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Mental Health is an individual’s emotional and psychological well being. It is equally important as physical health. However, we often see that because mental health is not ‘visible’, it gets less attention. This also results in a lot of misunderstandings about mental health. In the following section, we attempt to learn the correct facts about mental health. After all, mental health is everyone’s business!

10 Myths and Countering Facts About Mental Health

Globally, mental health is viewed with prejudice, lack of understanding, and considered as taboo. There are several myths regarding mental health that prevent people from accepting its importance and realizing the need to address it. Mental health is important for complete well being and must be talked about.

Myth #1: Mental illnesses are not real illnesses.

Fact: The words we use to describe mental illnesses have changed greatly over time. What hasn’t changed is the fact that mental illnesses are not the regular ups and downs of life. Mental illnesses create distress, don’t go away on their own, and are real health problems with effective treatments. When someone breaks their arm, we wouldn’t expect them to just “get over it.” Nor would we blame them if they needed a cast, sling, or other help in their daily life while they recovered.

Myth #2: Mental illnesses will never affect me.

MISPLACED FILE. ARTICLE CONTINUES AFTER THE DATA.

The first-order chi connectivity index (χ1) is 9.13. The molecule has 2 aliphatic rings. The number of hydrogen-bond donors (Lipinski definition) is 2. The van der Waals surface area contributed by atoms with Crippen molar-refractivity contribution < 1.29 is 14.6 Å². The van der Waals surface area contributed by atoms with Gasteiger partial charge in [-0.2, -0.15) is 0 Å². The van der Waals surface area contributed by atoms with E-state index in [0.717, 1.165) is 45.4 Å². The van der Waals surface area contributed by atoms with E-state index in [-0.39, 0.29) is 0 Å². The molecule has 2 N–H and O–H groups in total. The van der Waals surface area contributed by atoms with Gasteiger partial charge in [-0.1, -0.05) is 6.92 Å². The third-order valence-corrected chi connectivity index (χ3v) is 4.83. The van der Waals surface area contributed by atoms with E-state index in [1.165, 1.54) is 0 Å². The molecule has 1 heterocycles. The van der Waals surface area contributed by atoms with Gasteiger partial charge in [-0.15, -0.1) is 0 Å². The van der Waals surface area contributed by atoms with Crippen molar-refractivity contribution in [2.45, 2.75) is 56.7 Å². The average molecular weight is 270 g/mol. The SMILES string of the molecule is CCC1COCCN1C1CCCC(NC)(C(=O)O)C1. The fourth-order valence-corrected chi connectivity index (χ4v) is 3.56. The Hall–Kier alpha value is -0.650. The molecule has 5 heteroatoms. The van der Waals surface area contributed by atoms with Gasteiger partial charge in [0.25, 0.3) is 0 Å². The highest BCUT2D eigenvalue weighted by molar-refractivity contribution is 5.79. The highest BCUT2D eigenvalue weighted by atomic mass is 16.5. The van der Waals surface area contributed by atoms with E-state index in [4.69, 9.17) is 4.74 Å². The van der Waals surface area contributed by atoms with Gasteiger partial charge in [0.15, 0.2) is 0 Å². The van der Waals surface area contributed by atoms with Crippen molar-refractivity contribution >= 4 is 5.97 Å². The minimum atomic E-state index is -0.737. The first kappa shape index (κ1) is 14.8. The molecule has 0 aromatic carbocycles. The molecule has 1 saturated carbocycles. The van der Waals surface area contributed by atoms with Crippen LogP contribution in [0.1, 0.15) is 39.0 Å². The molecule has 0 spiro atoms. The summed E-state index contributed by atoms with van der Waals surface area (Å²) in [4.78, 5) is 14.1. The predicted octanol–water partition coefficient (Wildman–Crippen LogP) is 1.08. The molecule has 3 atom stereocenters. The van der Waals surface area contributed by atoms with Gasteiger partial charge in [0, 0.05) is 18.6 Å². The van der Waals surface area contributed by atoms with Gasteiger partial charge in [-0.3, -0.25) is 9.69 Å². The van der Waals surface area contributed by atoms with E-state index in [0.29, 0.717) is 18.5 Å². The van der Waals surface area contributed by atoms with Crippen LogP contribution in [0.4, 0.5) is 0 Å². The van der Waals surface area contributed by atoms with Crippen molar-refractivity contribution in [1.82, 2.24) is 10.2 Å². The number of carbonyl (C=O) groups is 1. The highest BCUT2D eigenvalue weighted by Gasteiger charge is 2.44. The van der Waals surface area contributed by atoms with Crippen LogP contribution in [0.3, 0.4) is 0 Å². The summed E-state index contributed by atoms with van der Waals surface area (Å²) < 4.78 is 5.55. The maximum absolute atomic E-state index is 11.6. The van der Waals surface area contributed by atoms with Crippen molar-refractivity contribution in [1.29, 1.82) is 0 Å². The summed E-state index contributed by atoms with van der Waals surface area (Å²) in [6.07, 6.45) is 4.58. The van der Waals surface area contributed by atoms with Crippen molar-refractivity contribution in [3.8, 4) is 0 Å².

Fact: All of us will be affected by mental illnesses. Researchers estimate that as many as one in four Indians will experience a mental illness at some point in their life. You may not experience a mental illness yourself, but it’s very likely that a family member, friend, or co-worker will experience challenges.

Myth #3: Mental illnesses are just an excuse for poor behaviour.

Fact: It’s true that some people who experience mental illnesses may act in ways that are unexpected or seem strange to others. We need to remember that the illness, not the person, is behind these behaviours. No one chooses to experience a mental illness. People who experience a change in their behaviour due to a mental illness may feel extremely embarrassed or ashamed around others. It’s also true that people with a history of a mental illness are like anyone else: they may make poor choices or do something unexpected for reasons unrelated to symptoms of their illness.

Myth #4: Bad parenting causes mental illnesses.

Fact: No one factor can cause mental illnesses. Mental illnesses are complicated conditions that arise from a combination of genetics, biology, environment, and life experiences. Family members and loved ones do have a big role in support and recovery.

Myth #5: People with mental illnesses are violent and dangerous.

Fact: Researchers agree that mental illnesses are not a good predictor of violence. In fact, if we look at mental illnesses on their own, people who experience a mental illness are no more violent than people without a mental illness. Excluding people from communities are linked to violence. And people with mental illnesses are often among those who are excluded. It’s also important to note that people who experience mental illnesses are much more likely to be victims of violence than to be violent.

Myth #6: People don’t recover from mental illnesses.